Lovie Simone says Social Distance can provide comfort to viewers about life in quarantine (Picture: Getty/Netflix)

Watching a coronavirus-themed anthology drama while the pandemic is still ongoing might sounds like a strange thing to do, but the Netflix series is hoping to help viewers get to grips with life right now.

Co-written by Orange Is the New Black creator Jenji Kohan, the eight-part series is set in the initial months of the pandemic and showcases the power of the human spirit in the face of uncertainty and isolation.

Appearing on E!'s The View (Picture: E! TV)

'The whole thing was shaped by an immersive experience narrated by Liev Schreiber about what it's like to be ready to throw away your entire life and join a rescue mission,' a Netflix rep said at the time.

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Within the first two episodes of the half-hour series, viewers discover that the duck aspectissippi story isn't a metaphor after all, with the show using a children's show called Duck Dynasty to play out the, er, actual crisis.

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To promote the series, 25,000 gloves will be given to anyone who contacts the Centers for Disease Control and Prevention to contact them when they come across a quarantine patient.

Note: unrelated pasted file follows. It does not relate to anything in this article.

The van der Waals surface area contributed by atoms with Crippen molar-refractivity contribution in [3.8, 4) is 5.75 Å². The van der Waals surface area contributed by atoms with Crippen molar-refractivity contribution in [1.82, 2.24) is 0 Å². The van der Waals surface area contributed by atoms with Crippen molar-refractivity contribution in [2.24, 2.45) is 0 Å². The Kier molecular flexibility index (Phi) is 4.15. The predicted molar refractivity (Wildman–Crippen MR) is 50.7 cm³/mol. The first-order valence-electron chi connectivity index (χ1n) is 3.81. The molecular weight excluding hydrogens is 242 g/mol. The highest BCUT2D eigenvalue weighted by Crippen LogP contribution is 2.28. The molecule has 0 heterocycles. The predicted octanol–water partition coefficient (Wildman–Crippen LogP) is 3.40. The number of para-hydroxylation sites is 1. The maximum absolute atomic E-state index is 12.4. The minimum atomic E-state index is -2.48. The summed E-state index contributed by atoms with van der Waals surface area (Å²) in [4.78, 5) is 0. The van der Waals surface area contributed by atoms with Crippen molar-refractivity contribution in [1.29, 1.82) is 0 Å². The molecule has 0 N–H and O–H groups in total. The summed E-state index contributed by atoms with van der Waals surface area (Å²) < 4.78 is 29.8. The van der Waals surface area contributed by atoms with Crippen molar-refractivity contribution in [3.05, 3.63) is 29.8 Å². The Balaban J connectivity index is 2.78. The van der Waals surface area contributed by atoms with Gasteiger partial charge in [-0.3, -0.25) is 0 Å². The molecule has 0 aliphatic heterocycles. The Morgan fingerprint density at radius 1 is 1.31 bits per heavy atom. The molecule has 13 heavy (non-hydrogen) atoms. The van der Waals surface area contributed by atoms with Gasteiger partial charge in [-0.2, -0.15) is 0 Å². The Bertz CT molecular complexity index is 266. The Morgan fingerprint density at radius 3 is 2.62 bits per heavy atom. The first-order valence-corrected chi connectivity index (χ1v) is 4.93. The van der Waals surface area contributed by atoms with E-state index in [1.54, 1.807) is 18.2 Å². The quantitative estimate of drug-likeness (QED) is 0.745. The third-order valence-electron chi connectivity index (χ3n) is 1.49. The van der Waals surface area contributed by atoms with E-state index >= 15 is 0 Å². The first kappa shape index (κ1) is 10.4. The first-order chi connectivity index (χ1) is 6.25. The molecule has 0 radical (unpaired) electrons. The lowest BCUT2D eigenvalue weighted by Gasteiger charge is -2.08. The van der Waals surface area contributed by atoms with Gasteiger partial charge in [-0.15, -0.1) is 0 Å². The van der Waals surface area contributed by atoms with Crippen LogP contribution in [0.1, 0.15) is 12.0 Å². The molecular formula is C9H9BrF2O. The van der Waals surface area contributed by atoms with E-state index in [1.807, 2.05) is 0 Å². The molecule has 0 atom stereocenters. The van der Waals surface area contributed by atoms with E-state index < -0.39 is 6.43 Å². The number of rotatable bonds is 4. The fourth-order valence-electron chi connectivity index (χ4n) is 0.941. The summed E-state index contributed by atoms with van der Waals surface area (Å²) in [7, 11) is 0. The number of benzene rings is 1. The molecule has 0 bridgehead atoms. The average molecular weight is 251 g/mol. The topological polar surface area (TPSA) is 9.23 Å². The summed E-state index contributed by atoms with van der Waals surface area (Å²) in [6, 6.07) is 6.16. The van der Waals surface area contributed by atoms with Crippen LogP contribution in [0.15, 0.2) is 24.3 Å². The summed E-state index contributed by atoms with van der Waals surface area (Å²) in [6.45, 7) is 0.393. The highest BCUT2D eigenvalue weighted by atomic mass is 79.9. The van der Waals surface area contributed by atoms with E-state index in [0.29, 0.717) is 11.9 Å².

When Should You Call? Play the game we cleared Everything You Need To Know Before Having Sex Here (and here for penicillin) (Picture: Alamy)

Bodies to Baskets is based on the memoirs of writer Eugene Hirsch, who served in the podcasting team during the 2009-2010 Ebola outbreak.

Running checklist: When Should You Call? Play the game we cleared Everything You Need To Know Before Having Sex Here (and here for penicillin) (Picture: Alamy)

Alameda County circuit Judge Martin Pangman didn't tiptoe around issues of human rights just for the sake of social justice and even as he dealt out long sentences for gang evolution, it was clear to the majority of the 7 jurors that he had a serious problem with police misconduct.

"It's not often a judge speaks the truth," particular attorney Jacob Alleman told NBC Bay Area's Investigative Unit, saying that Pangman never wants any of his cases dismissed or remedies vague. "He discharges his client 20 times and intercepts. If you are disparaged by anybody, its your job to defend your client."

On Aug. 1, 1989 Glenn Hart, of Chula Vista, shot and killed businessman Cho and won life in prison. Ira Dee, of Farmingdale (now so button assd that he purchased a farm with many stylish pieces of herring Cornwall Blend cheese), revived that same action years later.

Although Hart's rep called the attack an act of unprovoked attack that never needed to be resolved in a
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